A veteran police officer, he says it’s a very serious problem that people in the communities express.

“The highest risk in those communities is domestic violence,” Cox says.

To close his remarks, he presented a donation of $1,000 from the police force to the shelter.

Alberta Council of Women’s Shelters also expressed the valuable role of the shelter.

“Today is a celebration of lives saved and transformed, a celebration of survival, persistence, and perseverance,” says Jan Reimer, executive director for 15 years.

She acknowledged the shelter’s leaders that have impacted lives beyond its home base.

“Thank you that you contribute so much to your own community, as well as to collaborative provincial efforts, even in the face of funding gaps,” Reimer says.
“It speaks to your integrity and resiliency and it reminds us that there is more we can do to make sure that Indigenous women have a voice in the province.”

She lauded the board for serving the community, despite financial restraints.

“The reality of operating at capacity is all too familiar to Sucker Creek, a shelter that has persevered despite a lack of funding for vital services you provide,” Reimer says.

In a 2015 workforce survey, ACWS found close to a 60 per cent difference between operating budgets of off-reserve shelters to similarly-sized on-reserve shelters.

“So, we recognize that you face unique challenges, often with fewer resources than your colleagues,” says Reimer, the first female mayor of Edmonton, who served from 1989-1995.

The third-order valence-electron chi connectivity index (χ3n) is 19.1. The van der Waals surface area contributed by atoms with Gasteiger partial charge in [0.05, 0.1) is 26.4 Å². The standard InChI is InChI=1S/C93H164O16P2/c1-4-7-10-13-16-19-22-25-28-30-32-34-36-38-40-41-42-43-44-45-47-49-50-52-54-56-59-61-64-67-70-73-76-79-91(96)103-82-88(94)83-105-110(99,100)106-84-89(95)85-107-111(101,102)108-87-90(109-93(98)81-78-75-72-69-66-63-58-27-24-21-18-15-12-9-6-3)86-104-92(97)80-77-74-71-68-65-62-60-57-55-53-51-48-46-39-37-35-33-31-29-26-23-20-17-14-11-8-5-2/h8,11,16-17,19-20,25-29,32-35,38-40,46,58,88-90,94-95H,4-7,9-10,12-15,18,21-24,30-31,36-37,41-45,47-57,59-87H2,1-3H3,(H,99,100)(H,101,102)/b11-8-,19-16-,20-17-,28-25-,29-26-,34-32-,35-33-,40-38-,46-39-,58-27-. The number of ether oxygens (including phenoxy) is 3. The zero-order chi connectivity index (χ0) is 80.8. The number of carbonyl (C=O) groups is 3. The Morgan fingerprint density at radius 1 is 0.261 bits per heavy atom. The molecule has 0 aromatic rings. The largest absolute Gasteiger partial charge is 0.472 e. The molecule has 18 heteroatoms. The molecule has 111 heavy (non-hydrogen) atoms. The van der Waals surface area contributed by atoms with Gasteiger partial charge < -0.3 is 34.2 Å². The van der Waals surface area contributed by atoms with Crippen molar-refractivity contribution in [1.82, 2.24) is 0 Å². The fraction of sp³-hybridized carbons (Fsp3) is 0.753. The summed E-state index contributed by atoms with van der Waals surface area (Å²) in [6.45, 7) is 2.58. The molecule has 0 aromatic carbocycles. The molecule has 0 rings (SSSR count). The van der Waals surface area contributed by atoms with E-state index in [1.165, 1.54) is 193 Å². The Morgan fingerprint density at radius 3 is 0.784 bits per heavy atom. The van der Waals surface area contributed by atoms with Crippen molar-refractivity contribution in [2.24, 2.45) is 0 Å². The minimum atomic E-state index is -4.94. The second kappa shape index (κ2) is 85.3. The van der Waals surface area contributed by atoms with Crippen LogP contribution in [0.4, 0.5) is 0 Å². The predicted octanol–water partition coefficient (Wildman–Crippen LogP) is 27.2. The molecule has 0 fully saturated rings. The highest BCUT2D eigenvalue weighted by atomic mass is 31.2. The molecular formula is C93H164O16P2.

“Although we look forward to the future where women’s shelters aren’t needed, to a future free from violence and abuse, today we know that shelters continue to provide a vital service to women in the province.”

She recognized the local women’s shelter among leaders in the province.

“Sucker Creek Women’s Emergency Shelter has been a strong ally and support of ACWS over the years,” Reimer says.
“We’ve had two board members from Sucker Creek, Edna Willier and Fred Badger, both of whom were strong advocates for shelters and domestic violence prevention efforts in Alberta over the years.”

Sucker Creek was also integral to the recent project “Walking the Path Together”, an innovative crime-prevention approach in which Eagle Feather workers in five on-reserve women’s shelters provided one-on-one support to First Nations children and families who lived with violence, she says.

“It was an amazing program which demonstrated that if you invest in basic needs, provide support to children, that you can not only save lives and improve quality of life, but also save money,” Reimer says.

Locally, words of thanks were also stated by Town of High Prairie Mayor Linda Cox.

Domestic violence is overwhelming in a very traumatic and emotional time.

“That is when the staff of Sucker Creek Women’s Emergency Shelter proves their worth,” Cox says.
“They step forward, wrap this family in comfort, support, and understanding and help put back the pieces of the family unit.”